Blockbuster pasture walk for livestock producers

In its biggest ever pasture walk, the Barossa Improved Grazing Group (BIGG) will be visiting three major project trial sites on September 21.

Technical facilitator Georgie Keynes says the farming systems group are excited to share learnings from the projects with Barossa livestock producers.

“The blockbuster pasture walk is an opportunity for producers to learn from BIGGs trials and demonstration sites and network with industry experts. We will be visiting sites from all of our major projects looking at native pastures, rotational grazing, revegetation of watercourses and sub-clover root diseases,” she said.

The field walk will feature a field presentation and question and answer session with noted University of WA research agronomist Professor Martin Barbetti, who together with BIGG is investigating sub-clover root diseases through a three-year MLA funded Producer Research Site grant.

The field walk will start at Sedan Hill, where native pastures are recovering after the 2014 Eden Valley bushfire at a trial funded by Natural Resources Adelaide and Mount Lofty Ranges and Natural Resources SA Murray-Darling Basin.

“Our first trial site looks at the options for recovery of native grasses after fires, including a demonstration of the effects of phosphate fertiliser on native grasses. We will be talking about the best options for managing native grasses through the spring and summer seasons,” Georgie said.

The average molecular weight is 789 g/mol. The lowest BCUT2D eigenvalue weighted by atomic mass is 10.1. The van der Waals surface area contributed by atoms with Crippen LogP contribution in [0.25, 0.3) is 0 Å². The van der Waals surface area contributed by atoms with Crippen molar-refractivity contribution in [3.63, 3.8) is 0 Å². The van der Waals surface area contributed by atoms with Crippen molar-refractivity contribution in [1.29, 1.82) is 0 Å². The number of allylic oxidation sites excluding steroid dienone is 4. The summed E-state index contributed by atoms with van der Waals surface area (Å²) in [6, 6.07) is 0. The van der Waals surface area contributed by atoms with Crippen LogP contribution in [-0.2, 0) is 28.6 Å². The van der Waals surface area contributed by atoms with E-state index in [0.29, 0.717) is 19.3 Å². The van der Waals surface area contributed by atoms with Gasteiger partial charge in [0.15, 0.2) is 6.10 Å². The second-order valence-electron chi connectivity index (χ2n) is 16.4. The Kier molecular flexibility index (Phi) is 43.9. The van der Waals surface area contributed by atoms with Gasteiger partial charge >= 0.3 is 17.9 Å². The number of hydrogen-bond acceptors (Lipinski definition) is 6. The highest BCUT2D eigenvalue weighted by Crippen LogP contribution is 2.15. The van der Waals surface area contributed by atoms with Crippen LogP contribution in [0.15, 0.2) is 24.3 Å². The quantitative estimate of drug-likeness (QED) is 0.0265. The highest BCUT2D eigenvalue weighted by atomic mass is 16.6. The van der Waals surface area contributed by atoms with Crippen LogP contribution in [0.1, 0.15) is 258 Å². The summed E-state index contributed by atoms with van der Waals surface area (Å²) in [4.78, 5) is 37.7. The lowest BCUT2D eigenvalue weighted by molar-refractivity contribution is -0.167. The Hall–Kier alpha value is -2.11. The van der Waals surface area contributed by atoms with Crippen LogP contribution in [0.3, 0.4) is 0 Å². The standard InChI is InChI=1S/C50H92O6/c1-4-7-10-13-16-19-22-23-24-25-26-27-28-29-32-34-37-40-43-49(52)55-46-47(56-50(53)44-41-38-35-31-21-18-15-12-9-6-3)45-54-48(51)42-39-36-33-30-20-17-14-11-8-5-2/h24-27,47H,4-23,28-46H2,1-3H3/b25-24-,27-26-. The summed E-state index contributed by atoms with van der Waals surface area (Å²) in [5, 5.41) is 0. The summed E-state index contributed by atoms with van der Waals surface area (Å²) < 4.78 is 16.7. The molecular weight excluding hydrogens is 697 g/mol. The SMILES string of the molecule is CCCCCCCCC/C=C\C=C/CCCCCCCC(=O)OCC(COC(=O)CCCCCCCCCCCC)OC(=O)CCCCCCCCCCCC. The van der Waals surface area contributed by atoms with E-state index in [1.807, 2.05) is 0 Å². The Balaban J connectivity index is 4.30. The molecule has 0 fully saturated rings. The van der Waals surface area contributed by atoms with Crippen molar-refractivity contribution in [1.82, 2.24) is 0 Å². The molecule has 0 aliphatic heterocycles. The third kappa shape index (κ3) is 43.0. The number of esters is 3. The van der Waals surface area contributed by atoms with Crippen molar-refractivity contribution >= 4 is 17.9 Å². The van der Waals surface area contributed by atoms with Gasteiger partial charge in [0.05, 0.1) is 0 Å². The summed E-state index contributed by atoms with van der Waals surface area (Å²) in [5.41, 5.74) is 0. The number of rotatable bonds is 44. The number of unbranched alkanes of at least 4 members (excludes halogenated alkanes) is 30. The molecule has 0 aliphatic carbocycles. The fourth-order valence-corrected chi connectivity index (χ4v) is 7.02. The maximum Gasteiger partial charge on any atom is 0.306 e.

“At the same location, we have another trial running to assess the cost versus benefit of rotationally grazing native grass pastures. Rotational, or cell, grazing is known to have some fantastic results in productivity, but the cost of setting these systems up in these hilly rocky areas are often limiting.”

The second visit will be to the group’s National Landcare Programme watercourse rehabilitation demonstration at Moculta.

“There are great NRM benefits from rehabilitating watercourses, but there is a cost associated, so we want to show producers how valuable revegetation can be, from reducing erosion potential, to improving water quality, and increased biodiversity. We’ve planted a range of plant communities including grasses, trees and shrubs, to help producers identify which options are best for them,” Georgie said.

The field day will finish off at the sub-clover trial site at Moculta, where Professor Barbetti will discuss the key sub-clover diseases in the Barossa and their effect on pasture productivity. The site also features a clover variety demonstration sown by Coopers of Mount Pleasant, where producers can view the performance of 25 different clover varieties.